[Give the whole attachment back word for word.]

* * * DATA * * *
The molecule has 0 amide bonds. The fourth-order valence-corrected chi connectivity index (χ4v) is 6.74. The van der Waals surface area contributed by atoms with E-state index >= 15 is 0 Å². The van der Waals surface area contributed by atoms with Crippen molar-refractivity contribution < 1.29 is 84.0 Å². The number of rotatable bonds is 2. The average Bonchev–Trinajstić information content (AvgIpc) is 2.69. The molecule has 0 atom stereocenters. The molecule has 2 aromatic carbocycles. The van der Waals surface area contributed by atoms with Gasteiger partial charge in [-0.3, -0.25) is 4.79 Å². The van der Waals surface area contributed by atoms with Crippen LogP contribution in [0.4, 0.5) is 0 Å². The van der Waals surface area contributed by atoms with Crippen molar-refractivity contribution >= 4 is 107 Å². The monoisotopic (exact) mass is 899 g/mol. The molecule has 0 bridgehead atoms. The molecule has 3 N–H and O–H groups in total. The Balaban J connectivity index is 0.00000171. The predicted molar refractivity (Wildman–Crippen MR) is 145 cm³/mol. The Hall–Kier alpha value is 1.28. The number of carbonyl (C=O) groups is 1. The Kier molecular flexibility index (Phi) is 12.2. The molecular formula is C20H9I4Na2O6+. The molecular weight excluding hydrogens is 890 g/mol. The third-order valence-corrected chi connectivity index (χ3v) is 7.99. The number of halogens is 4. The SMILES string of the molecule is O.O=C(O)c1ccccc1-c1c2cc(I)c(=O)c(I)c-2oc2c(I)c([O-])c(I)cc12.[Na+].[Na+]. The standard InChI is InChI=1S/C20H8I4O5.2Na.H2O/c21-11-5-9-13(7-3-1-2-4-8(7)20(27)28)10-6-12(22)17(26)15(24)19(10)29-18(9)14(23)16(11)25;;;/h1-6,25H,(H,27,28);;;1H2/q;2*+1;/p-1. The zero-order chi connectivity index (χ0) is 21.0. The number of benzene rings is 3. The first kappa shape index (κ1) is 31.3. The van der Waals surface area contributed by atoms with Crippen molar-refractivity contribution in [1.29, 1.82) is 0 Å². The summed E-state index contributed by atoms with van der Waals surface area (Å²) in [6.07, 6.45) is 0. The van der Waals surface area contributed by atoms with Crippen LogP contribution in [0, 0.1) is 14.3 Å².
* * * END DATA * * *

The molecule has 0 amide bonds. The fourth-order valence-corrected chi connectivity index (χ4v) is 6.74. The van der Waals surface area contributed by atoms with E-state index >= 15 is 0 Å². The van der Waals surface area contributed by atoms with Crippen molar-refractivity contribution < 1.29 is 84.0 Å². The number of rotatable bonds is 2. The average Bonchev–Trinajstić information content (AvgIpc) is 2.69. The molecule has 0 atom stereocenters. The molecule has 2 aromatic carbocycles. The van der Waals surface area contributed by atoms with Gasteiger partial charge in [-0.3, -0.25) is 4.79 Å². The van der Waals surface area contributed by atoms with Crippen LogP contribution in [0.4, 0.5) is 0 Å². The van der Waals surface area contributed by atoms with Crippen molar-refractivity contribution >= 4 is 107 Å². The monoisotopic (exact) mass is 899 g/mol. The molecule has 0 bridgehead atoms. The molecule has 3 N–H and O–H groups in total. The Balaban J connectivity index is 0.00000171. The predicted molar refractivity (Wildman–Crippen MR) is 145 cm³/mol. The Hall–Kier alpha value is 1.28. The number of carbonyl (C=O) groups is 1. The Kier molecular flexibility index (Phi) is 12.2. The molecular formula is C20H9I4Na2O6+. The molecular weight excluding hydrogens is 890 g/mol. The third-order valence-corrected chi connectivity index (χ3v) is 7.99. The number of halogens is 4. The SMILES string of the molecule is O.O=C(O)c1ccccc1-c1c2cc(I)c(=O)c(I)c-2oc2c(I)c([O-])c(I)cc12.[Na+].[Na+]. The standard InChI is InChI=1S/C20H8I4O5.2Na.H2O/c21-11-5-9-13(7-3-1-2-4-8(7)20(27)28)10-6-12(22)17(26)15(24)19(10)29-18(9)14(23)16(11)25;;;/h1-6,25H,(H,27,28);;;1H2/q;2*+1;/p-1. The zero-order chi connectivity index (χ0) is 21.0. The number of benzene rings is 3. The first kappa shape index (κ1) is 31.3. The van der Waals surface area contributed by atoms with Crippen molar-refractivity contribution in [1.29, 1.82) is 0 Å². The summed E-state index contributed by atoms with van der Waals surface area (Å²) in [6.07, 6.45) is 0. The van der Waals surface area contributed by atoms with Crippen LogP contribution in [0, 0.1) is 14.3 Å².